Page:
Double Dare

Recently, KFC announced that they’re going to donate a bunch of “unneeded” rolls and funds to food banks across the U.S. These rolls are surplus because their new sandwich, the Double Down, substitutes chicken for bread.

Now this is just silly. There’s no surplus of rolls. The company has known it would be introducing this sandwich for months. It’s a publicity play, and an effective one (I’m writing about it). But let’s not pretend there’s any pile of rolls somewhere on the Colonel’s mansion.

What does exist is a glut of baked goods every day throughout our food chain. This means the last thing food banks need are buns or rolls. 

I know that KFC’s parent company, YUM Brands, is pretty good about donating. But the question is–what are they donating here?

A food bank employee named Jon nailed it with his comment on Food Politics. In his words:

Double sigh from me. I work at a food bank (such is the sleeping with the enemy relationship between hunger relief organizations, agri-business, and restaurant/food providers that I won’t name the food bank and I’ll go even further and state that the opinions I express are my own and not those of my employer). The last thing we (or most food banks) need is more highly perishable, over processed bread product. In most areas bread product (of this sort at least – which should be categorize as a ’sweet”) is generally abundant as every local grocery store and bakery looks to unload the days unsold product on someone. Now, if we’re talking about bread products low in sugar and high in whole grains . . . that is a different story. The point is that this is just the latest in a long line of marketing driven, as opposed to need driven, donations by YUM Brands and their brethren that could easily fall under the category of “when helping hurts.”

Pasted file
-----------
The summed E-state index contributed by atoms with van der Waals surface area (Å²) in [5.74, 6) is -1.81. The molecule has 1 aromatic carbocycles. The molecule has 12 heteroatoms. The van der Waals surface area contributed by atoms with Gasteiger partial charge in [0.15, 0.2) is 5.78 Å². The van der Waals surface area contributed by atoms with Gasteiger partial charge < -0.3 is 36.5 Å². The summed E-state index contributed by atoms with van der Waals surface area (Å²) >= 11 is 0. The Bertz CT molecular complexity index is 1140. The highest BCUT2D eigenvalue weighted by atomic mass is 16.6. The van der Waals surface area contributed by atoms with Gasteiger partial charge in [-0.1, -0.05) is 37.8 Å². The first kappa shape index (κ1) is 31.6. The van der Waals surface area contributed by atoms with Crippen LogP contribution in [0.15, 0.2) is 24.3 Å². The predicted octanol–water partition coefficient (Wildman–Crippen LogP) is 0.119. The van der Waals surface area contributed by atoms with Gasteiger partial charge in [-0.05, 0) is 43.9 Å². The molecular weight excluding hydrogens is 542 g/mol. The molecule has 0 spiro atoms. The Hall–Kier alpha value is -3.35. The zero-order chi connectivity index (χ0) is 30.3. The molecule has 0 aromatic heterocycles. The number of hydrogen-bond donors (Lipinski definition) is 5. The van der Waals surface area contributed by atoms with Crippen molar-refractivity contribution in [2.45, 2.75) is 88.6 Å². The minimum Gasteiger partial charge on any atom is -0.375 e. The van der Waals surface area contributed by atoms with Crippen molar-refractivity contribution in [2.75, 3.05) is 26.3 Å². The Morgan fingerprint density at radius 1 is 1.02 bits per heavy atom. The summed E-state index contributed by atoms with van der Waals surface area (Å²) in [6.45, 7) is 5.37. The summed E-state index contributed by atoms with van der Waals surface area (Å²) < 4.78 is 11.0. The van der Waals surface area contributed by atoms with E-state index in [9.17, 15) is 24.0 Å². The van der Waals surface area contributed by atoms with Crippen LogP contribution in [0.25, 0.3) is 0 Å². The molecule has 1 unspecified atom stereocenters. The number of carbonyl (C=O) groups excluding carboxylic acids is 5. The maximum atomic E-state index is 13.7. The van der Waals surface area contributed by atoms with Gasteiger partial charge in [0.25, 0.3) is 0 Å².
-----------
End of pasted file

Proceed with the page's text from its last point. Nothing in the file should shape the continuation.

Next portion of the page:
To be fair, I noticed that the press release says that they will donate both “buns and funds” (there is a good rap song in there somewhere . . .) and I assume the bulk of the donations to food banks will be funds with the buns showing up in quantities sufficient enough for a good photo op and another press release.

One solution here is to have food banks and relief agencies not rely on handouts from fast food operators. Instead, they can grown their own food or help communities do so, like my homies at the Inter-Faith Shuttle.

Back to KFC, I’m a bit skeptical that they’ll actually follow through on this announcement. Yes, that it was more a publicity seeker (mission accomplished, I guess) than a true statement.

That the chicken slinger is merely announcing intentions to do something and that said announcement coincides with the launch of their new “sandwich” makes me question whether they will follow through. I dare you to prove me wrong, Colonel! (And I hope you do–with something nutritious.)

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